Yet when recalling end-of-life
situations of those we love, many of us have different recollections.
These memories may include the hurt on the face of a loved one
in pain; the sorrow on the face of a family member who did not
get the opportunity to say goodbye to a dying relative; the stress
on the faces of those making difficult decisions about end-of-life
choices without guidance or support.
Since its beginnings in early
2006, KGH has trained two groups of volunteers in intensive week-long
orientation sessions. Training covers such topics as basic patient
care, death and dying, grief and bereavement, family dynamics,
and cultural concerns. These volunteers have made approximately
100 visits, and assisted fifteen families. Some of their typical
roles are companionship, providing respite, running errands,
and being resource persons when information is needed about end-of
life issues. They provide these volunteer services at no cost
"Our focus is to help
each family find their own unique way to a satisfying and meaningful
end," said Jerri Taylor-Elkins, Volunteer Hospice Coordinator
for KGH. "The volunteers and myself feel especially privileged
to be part of such a personal time for a family."
November is National Hospice
and Palliative Care Month. This month, professionals and volunteers
work to raise awareness of this invaluable system of care. Those
who provide hospice and palliative care offer pain and symptom
control, dignity, and spiritual and emotional care for both dying
persons and their loved ones when a cure is not possible. Hospice
and palliative care puts a "face" on quality end-of-life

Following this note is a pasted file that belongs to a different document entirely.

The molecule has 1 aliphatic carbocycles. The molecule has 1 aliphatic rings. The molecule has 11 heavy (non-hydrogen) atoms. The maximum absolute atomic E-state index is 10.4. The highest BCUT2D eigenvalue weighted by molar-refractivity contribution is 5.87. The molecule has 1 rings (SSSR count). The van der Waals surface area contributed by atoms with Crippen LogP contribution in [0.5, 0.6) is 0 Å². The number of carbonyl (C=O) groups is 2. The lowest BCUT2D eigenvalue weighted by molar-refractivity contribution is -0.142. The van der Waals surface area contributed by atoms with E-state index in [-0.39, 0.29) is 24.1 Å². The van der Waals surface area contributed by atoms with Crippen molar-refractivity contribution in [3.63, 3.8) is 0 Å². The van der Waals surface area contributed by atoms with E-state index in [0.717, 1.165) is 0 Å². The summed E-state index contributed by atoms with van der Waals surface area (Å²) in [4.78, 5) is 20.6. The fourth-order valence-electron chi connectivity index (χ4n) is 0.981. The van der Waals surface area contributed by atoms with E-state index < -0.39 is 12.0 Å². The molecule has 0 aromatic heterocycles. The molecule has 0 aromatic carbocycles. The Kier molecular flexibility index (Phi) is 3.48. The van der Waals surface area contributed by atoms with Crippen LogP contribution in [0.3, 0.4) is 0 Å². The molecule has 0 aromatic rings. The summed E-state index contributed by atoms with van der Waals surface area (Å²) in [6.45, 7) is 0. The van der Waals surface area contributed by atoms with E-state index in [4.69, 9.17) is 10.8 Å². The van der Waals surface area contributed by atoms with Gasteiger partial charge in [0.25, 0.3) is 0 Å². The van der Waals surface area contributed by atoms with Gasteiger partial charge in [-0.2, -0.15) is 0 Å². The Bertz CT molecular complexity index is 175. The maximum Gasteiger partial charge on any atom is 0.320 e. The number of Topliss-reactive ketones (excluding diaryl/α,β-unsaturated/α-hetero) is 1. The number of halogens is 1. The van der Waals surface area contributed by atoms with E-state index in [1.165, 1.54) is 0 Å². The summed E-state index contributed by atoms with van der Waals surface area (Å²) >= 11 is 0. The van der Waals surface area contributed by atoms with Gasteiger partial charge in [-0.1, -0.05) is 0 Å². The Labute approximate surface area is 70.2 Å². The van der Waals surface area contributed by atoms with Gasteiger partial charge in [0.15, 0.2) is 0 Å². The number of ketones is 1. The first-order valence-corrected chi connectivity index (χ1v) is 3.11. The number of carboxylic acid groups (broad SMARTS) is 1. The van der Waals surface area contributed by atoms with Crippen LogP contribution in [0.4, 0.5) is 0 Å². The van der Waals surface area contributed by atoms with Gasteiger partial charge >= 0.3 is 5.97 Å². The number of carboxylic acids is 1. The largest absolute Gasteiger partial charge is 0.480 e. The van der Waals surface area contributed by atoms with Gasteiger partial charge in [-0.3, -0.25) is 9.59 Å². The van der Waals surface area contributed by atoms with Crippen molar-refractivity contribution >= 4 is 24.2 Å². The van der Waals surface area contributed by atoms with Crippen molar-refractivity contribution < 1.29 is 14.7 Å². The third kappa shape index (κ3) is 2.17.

care--the faces of nurses, doctors, social workers, spiritual
caregivers, homecare aides and volunteers who provide services
and support to families during one of life's most challenging
Facts about hospice care:
- More people choose hospice
and palliative care each year. The National Hospice and Palliative
Care Organization reports that there are more than 4,000 hospice
programs in the United States, and these programs cared for more
than 1.2 million people last year.
- For twenty-five years, hospice
has been a fully covered benefit under Medicare. Hospice is also
covered by Medicaid, most private insurance plans, HMOs and other
managed care organizations.
- Hospice and palliative care
can take place in a variety of settings, including private homes,
hospitals, nursing homes and assisted living facilities.
- Approximately 400,000 hospice
volunteers contribute more than 18 million hours per year.
- Hospice and palliative care
is an option for those with illnesses other than cancer, including
HIV/AIDS and dementia.
- Professionally-trained staff
help to facilitate communication between family members about
advance care planning, end-of-life wishes and decision making.
- Studies have shown that hospice
and palliative care directly address the concerns that many people
have about dying, which include being in pain and being a burden
- The majority of families whose
loved one was cared for by hospice overwhelmingly support their
decision to choose hospice care; the most common statement heard
is, "we wish we had chosen hospice sooner."
For more information, call
KGH Volunteer Hospice at 225-8914, or email email@example.com
E-mail your news &
photos to firstname.lastname@example.org